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We then investigate its foundations using the works of Watts and Zimmerman.We describe how empirical studies added unique insights into its development. Finally, we outline and discuss the significant contribution of PAT to our understanding of corporate reporting practices.
Major findings offered by these studies are as follows. Pierson published “The education of American Business men”.
It is said that two reports on US business education were the impetus for those changes [4, 5]. The former report was commissioned by Ford Foundation and the latter by Carnegie Foundation.
This chapter aims to put light on the PAT and related empirical studies and identify its broad contributions to the accounting research.
Our objective is to provide a review of extant literature in order to synthesize findings, identify areas of controversy in the literature, and evaluate critiques.
Our literature review is organized around ideas of PAT, its hypotheses, supporters and followers, and finally critiques of this theory.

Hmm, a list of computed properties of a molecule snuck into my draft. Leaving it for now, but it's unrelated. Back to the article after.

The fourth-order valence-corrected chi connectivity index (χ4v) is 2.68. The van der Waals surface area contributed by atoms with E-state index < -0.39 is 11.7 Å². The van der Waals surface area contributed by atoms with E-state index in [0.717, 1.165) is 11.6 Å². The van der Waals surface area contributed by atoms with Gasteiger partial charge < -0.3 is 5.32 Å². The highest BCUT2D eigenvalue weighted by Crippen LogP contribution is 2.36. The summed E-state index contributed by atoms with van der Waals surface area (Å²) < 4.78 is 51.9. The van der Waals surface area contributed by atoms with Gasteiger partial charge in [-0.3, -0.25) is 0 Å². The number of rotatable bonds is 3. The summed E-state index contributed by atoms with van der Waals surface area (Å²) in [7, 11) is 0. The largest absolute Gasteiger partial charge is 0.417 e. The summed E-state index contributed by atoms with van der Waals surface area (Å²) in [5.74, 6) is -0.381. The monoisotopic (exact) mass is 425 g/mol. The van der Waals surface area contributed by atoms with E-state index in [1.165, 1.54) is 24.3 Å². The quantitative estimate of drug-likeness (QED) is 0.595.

The remaining part of this chapter proceeds as follows: We first examine the forces that give rise to this theory.Besides their recommendations on teaching methods, these authors stressed the need to develop research based on the formulation and testing of the hypotheses.They also describe the resources necessary to advance the level of business studies.We conclude that this theory has generated several useful insights on managers' reporting decisions.In this section, we examine the forces and the publications that had a major impact on the emergence of PAT.In fact, positive research in accounting started coming to prominence around the mid-1960s and had been a vector of paradigm shift within the financial accounting research in the 1970s and 1980s.The term “positive” refers to the theory that attempts to explain and make good predictions of particular phenomena.Positive researchers empirically test their predictions around the bonus plan hypothesis, the debt covenant hypothesis, and the political cost hypothesis.These hypotheses can be used in two distinguished forms of positive accounting theory.Academic studies on the factors that affect a firm's accounting choices triggered a paradigm change in accounting research, altering the nature of literature from prescriptive to predictive.The construct of the new paradigm was first articulated by Ross Watts and Jerold Zimmerman with the publication of their revolutionary articles in —“Towards a Positive Theory of the Determination of Accounting Standards” in 1978 and “The Demand for and Supply of Accounting Theories: The Market for Excuses” in 1979.